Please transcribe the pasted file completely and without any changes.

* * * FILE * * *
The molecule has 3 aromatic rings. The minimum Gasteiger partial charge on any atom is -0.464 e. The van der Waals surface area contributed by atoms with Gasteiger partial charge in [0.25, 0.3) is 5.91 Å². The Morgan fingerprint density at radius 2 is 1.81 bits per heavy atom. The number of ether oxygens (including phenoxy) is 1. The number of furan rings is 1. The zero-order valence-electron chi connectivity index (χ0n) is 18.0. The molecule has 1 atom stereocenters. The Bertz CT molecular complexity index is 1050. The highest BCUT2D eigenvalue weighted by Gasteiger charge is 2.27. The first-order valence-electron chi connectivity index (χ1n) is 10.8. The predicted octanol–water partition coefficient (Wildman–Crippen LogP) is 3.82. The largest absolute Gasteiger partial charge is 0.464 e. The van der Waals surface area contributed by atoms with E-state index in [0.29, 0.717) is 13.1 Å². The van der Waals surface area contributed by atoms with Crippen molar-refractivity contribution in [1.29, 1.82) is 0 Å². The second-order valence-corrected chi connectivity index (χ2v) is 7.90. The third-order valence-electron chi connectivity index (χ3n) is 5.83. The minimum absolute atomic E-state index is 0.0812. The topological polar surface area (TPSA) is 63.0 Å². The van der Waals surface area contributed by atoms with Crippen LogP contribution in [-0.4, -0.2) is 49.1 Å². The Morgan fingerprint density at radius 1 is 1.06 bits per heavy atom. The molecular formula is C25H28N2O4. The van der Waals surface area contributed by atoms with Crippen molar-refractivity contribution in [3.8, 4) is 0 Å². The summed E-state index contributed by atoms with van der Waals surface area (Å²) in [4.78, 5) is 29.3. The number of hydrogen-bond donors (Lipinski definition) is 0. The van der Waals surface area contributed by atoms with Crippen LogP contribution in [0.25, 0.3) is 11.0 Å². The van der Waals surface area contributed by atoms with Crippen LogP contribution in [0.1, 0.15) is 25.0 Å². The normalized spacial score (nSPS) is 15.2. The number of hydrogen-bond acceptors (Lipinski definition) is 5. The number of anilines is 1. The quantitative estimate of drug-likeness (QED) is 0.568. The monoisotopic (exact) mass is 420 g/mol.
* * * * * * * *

The molecule has 3 aromatic rings. The minimum Gasteiger partial charge on any atom is -0.464 e. The van der Waals surface area contributed by atoms with Gasteiger partial charge in [0.25, 0.3) is 5.91 Å². The Morgan fingerprint density at radius 2 is 1.81 bits per heavy atom. The number of ether oxygens (including phenoxy) is 1. The number of furan rings is 1. The zero-order valence-electron chi connectivity index (χ0n) is 18.0. The molecule has 1 atom stereocenters. The Bertz CT molecular complexity index is 1050. The highest BCUT2D eigenvalue weighted by Gasteiger charge is 2.27. The first-order valence-electron chi connectivity index (χ1n) is 10.8. The predicted octanol–water partition coefficient (Wildman–Crippen LogP) is 3.82. The largest absolute Gasteiger partial charge is 0.464 e. The van der Waals surface area contributed by atoms with E-state index in [0.29, 0.717) is 13.1 Å². The van der Waals surface area contributed by atoms with Crippen molar-refractivity contribution in [1.29, 1.82) is 0 Å². The second-order valence-corrected chi connectivity index (χ2v) is 7.90. The third-order valence-electron chi connectivity index (χ3n) is 5.83. The minimum absolute atomic E-state index is 0.0812. The topological polar surface area (TPSA) is 63.0 Å². The van der Waals surface area contributed by atoms with Crippen LogP contribution in [-0.4, -0.2) is 49.1 Å². The Morgan fingerprint density at radius 1 is 1.06 bits per heavy atom. The molecular formula is C25H28N2O4. The van der Waals surface area contributed by atoms with Crippen molar-refractivity contribution in [3.8, 4) is 0 Å². The summed E-state index contributed by atoms with van der Waals surface area (Å²) in [4.78, 5) is 29.3. The number of hydrogen-bond donors (Lipinski definition) is 0. The van der Waals surface area contributed by atoms with Crippen LogP contribution in [0.25, 0.3) is 11.0 Å². The van der Waals surface area contributed by atoms with Crippen LogP contribution in [0.1, 0.15) is 25.0 Å². The normalized spacial score (nSPS) is 15.2. The number of hydrogen-bond acceptors (Lipinski definition) is 5. The number of anilines is 1. The quantitative estimate of drug-likeness (QED) is 0.568. The monoisotopic (exact) mass is 420 g/mol.